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Field trials officers are responsible for designing, conducting and monitoring the effects of experiments/trials on animals and plants in the field, glasshouses and laboratories.

Field trials jobs often come with a range of benefits such as a company car, private medical insurance, generous pensions and performance-linked pay.

What does a field trials officer do? Typical employers | Qualifications and training | Key skills

Information from trials may be required to ascertain product safety, to enhance marketing/sales information or to develop new uses for products. Primary responsibilities include:

  • setting research aims and objectives
  • liaising with clients, research personnel and technical development staff
  • producing project plans and budgets
  • collecting, recording, analysing and interpreting data
  • observing field conditions
  • following strict test guidelines
  • assessing the prevalence of diseases and/or pests
  • considering selections for breeding purposes
  • communicating unfavourable results from tests, including trials failures
  • writing technical publications and reports
  • keeping up to date with current developments
  • making presentations
  • attending trade shows and demonstrations
  • using specialist computer applications for recording and analysing data.

Typical employers

  • Agricultural Development and Advisory Service (ADAS)
  • National Institute of Agricultural Botany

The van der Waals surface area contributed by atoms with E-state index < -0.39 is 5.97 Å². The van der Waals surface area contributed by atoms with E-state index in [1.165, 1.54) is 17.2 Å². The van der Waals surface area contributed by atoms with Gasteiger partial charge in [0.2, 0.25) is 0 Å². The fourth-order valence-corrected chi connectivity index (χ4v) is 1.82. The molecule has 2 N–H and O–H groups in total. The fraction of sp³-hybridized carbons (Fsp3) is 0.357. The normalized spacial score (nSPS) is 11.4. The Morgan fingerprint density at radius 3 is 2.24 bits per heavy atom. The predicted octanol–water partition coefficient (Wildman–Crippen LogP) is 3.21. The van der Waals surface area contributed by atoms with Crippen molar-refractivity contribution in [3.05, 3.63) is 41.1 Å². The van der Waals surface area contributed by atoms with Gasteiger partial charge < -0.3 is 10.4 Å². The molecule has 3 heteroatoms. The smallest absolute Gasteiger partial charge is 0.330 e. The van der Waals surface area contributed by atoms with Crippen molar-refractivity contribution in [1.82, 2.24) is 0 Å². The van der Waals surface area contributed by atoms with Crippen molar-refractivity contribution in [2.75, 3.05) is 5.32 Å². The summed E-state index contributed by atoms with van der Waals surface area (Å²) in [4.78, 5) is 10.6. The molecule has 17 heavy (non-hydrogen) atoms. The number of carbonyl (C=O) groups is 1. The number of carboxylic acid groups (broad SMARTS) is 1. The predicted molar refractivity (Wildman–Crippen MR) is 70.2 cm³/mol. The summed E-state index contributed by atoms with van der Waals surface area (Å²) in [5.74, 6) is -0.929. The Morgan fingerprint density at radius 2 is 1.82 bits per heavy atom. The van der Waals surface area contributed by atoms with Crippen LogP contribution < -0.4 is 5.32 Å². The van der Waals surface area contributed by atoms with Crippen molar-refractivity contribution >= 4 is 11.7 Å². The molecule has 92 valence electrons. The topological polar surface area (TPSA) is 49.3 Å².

• Commercial agrochemical, pharmaceutical and animal health companies
  • Biotechnology and Biological Sciences Research Council (BBSRC)
  • The James Hutton Institute

The small numbers of vacancies that arise each year attract strong competition. Jobs are advertised by careers services and specialist recruitment agencies, in local/national newspapers and publications including New Scientist, Farmers Weekly, The Scottish Farmer, The Grower and other trade journals.

  • The recruitment process is likely to involve a technical interview. Read our article on technical interviews to find out what these involve and how you can tackle them.

Qualifications and training required

A good degree in biological sciences, biotechnology, botany, genetics, agriculture, horticulture or crop/plant science is normally the minimum academic requirement for entry into the profession. Applicants will also need PA1 and PA2 qualifications, which are awarded for training in the safe use of pesticides.

A relevant postgraduate qualification is usually beneficial and may be necessary for senior posts or for entry into particularly competitive areas. Read our article on scientific postgraduate study to explore your different options.

Agricultural/field trials/plant breeding work experience is particularly beneficial and essential for any candidates without an agricultural-related degree. Relevant experience can be gained via work shadowing, vacation work and placements.

Key skills for field trials officers

Employers look for evidence of independence, patience and good communication, technical and analytical skills. A full driving licence is also normally required.

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